There is a kabbalistic teaching that the right side of the tree of life connects to ḥesed, to free flowing love, to mercy, to kindness.  The left side of the Tree of Life connects to gvurah, containment, to judgment, to discernment.  The Ben Ish-Ḥai—a 19th century Baghdadi rabbi, mystic and Jewish leader—has a teaching that for me resonates deeply.  There are times in prayer when we are to turn and bow to the left, and there are times when we are to turn and bow to the right.  When we are imitating angelic and Divine beings, we turn first to the left.  When we are being our human selves—we turn to the right first.  The Ben Ish-Ḥai stresses this when teaching about the Birkat Kohanim, the blessing we receive from Kohanim (Jews from the clan within the tribe of Levi who served as priests, healers and connectors in the Temple) on Festivals in Diaspora or when the prayer leader—sh’liaḥ tzibbur—chants this prayer during the repetition of the Amidah, the leader first turns to the right because the Kohen is clearly human.  When the prayer leader is chanting and leading the Kedushah prayer when we are invoking Isaiah’s angelic vision the shliaḥ tzibbur turns first to the left.  There is a powerful teaching at the core of these prayer movements.  The core teaching is that we humans must always begin from a place of ḥesed, of free flowing love.  Only beings that are extensions of Divine Source can begin from a place of gvurah, a place of judgment.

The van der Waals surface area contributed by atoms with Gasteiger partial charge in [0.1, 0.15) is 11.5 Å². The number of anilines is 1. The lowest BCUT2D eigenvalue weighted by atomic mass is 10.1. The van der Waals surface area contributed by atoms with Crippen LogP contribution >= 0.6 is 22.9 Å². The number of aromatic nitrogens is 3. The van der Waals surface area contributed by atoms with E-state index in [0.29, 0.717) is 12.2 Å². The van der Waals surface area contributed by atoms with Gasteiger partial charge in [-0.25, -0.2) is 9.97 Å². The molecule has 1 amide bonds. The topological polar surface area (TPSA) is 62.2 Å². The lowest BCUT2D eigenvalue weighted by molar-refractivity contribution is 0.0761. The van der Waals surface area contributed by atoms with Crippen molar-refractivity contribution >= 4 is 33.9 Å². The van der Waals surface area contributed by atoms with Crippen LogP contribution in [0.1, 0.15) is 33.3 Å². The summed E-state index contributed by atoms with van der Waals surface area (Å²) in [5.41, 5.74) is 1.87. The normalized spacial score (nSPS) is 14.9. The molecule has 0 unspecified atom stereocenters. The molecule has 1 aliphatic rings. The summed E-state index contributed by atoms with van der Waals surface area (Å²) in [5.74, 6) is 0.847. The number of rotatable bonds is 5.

We humans cannot allow for pure judgment because our consciousness is too narrow our minds too small for us to hold The Truth, we are only capable of holding truths.  The Truth, which often manifests as a paradox, is reserved only for the Holy One.  The big Truth only exists in the realm of God.  For us humans the place of absolute justice is void of Shalom, simply because we lack the capacity to understand absolute justice.  This is why we are obligated to judge others b’kaf z’khut, with the benefit of doubt.